|A+ poster design|
(Amy Seimetz, 2020, rated R, USA, 85 minutes)
Writer-director Amy Seimetz's first feature in eight years has been described as a horror film, and although it looks and sounds like one, it plays like something else--an existential thriller or an experimental comedy, perhaps--but I'm not sure that it really matters. Once a film makes its way into the world, it's up to viewers to interpret it as they will, but I can see why the marketing suggests horror: horror sells. And if that encourages people to take a chance on this un-categorizable film, more's the better (some of them will surely be disappointed, but that's the risk filmmakers take when they color outside the lines).
It begins with a disorienting closeup of an anxious eye before Seimetz introduces cinematic doppelgänger Amy (Kate Lynn Sheil from her debut, Sun Don’t Shine). She's just bought a house somewhere in Southern California, and she should be happy, except something isn't quite right. That something is her premonition that she will die tomorrow. It isn't inconceivable. Any of us could. More so when a pandemic has the entire fucking globe in its grip. Back when she was shooting this self-financed feature, Seimetz couldn't have seen that coming, and yet the film reflects the very real fears with which millions of us have been grappling.
So Amy walks around in a fugue state, playing Mozart's "Lacrimosa" over and over again, and having half-formed phone conversations. Her friend, Jane (the invaluable Jane Adams), arrives for a visit and finds Amy wearing a sequin-covered dress while trimming the hedges in her hilly backyard. It's pitch dark, so she can't possibly see what she's doing. Jane talks her down, but she can't understand what's going on with her friend, and she doesn't have much patience for the moping, the drinking (Amy is a recovering alcoholic), and the gibberish about leather jackets and death.
|Patient Jane Adams infects doctor Josh Lucas|
After Jane returns home, she becomes convinced that she will die tomorrow, a sign that this thing, this way of thinking, is a virus. By spending time with Amy, even while rejecting her ramblings, Jane has become infected, too.
She deals with it by deciding to attend the birthday party she had been thinking of skipping. She hops in her car, still clad in her pajamas, and heads over. She brings her death-talk to the party, which includes couple Tilly and Brian (Jennifer Kim and TV on the Radio's Tunde Adebimpe) and her brother, Jason (Chris Messina), and his wife, birthday girl Susan (Katie Aselton, having a ball). Susan is convinced that Jane is the most self-centered person she has ever met, but her complete lack of compassion for an obviously troubled individual indicates that she may not have met many people.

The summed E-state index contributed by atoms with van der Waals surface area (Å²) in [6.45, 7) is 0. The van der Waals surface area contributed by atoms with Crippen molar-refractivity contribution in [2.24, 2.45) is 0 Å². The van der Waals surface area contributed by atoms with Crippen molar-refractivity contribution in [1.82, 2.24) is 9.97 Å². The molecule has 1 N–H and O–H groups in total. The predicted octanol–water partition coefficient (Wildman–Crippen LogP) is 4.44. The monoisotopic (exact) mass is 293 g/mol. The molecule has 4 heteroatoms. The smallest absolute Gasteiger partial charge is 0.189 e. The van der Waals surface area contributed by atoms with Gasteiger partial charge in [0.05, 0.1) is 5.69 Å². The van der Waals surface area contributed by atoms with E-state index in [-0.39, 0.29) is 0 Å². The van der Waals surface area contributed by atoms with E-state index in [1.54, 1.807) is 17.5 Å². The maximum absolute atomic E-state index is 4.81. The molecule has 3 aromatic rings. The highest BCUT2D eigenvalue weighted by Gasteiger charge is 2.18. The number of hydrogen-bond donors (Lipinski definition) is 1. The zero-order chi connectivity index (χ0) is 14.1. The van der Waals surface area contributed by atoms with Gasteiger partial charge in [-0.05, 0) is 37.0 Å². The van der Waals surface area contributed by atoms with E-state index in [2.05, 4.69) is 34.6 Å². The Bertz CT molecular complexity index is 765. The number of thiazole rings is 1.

|Tunde Adebimpe as seen by DP Jay Keitel|
All the while, Seimetz flashes back to events from Amy's past with Craig (Kentucker Audley) that help to explain how she became the carrier of this thing with which she has infected everyone else. As the night continues, other characters (played by Adam Wingard, Michelle Rodriguez, Olivia Taylor Dudley, and James Benning) become ensnared in one way or another.
If I didn't find She Dies Tomorrow frightening, that doesn't mean I don't think the film works--or that I don't like double negatives too much for my own good. Nor do I think it's wrong to classify it as horror. It may not have played that way for me, but it has for others, like Vulture's Bilge Ebiri, who has described it as "terrifying." Once I got over my surprise, I was able to more fully appreciate what Seimetz was trying to do. (For what it's worth, I also watched Natalie Erika James's Relic this week; for a more viscerally chilling experience, look no further). In the press notes, she explains that she was inspired by the way when you're feeling anxious, and you tell another person about it, you run the risk of making them anxious, too.
And that's what's stuck with me. Seimetz isn't exploring a virus that spreads through physical contact, as in David Robert Mitchell's It Follows, but through psychic contact. It's possible that Amy can see the future and that she's correctly predicted her imminent demise, but it's also possible that she's just paranoid. The open-ended ending suggests that the second option is just as bad--or just as fatal, at any rate--because you might be more likely to put yourself in harm's way if you're convinced you're going to die. Conversely, it suggests that there could be something calming in knowing when you're going to die instead of having death arrive when you least expect it. Having 24 hours or so to prepare for death may not sound like much of a deal, but compared to, say, 24 seconds, it's a pretty good one.
She Dies Tomorrow is currently playing at drive-in theaters. It opens on streaming platforms, including iTunes and Google Play, on Fri, Aug 7.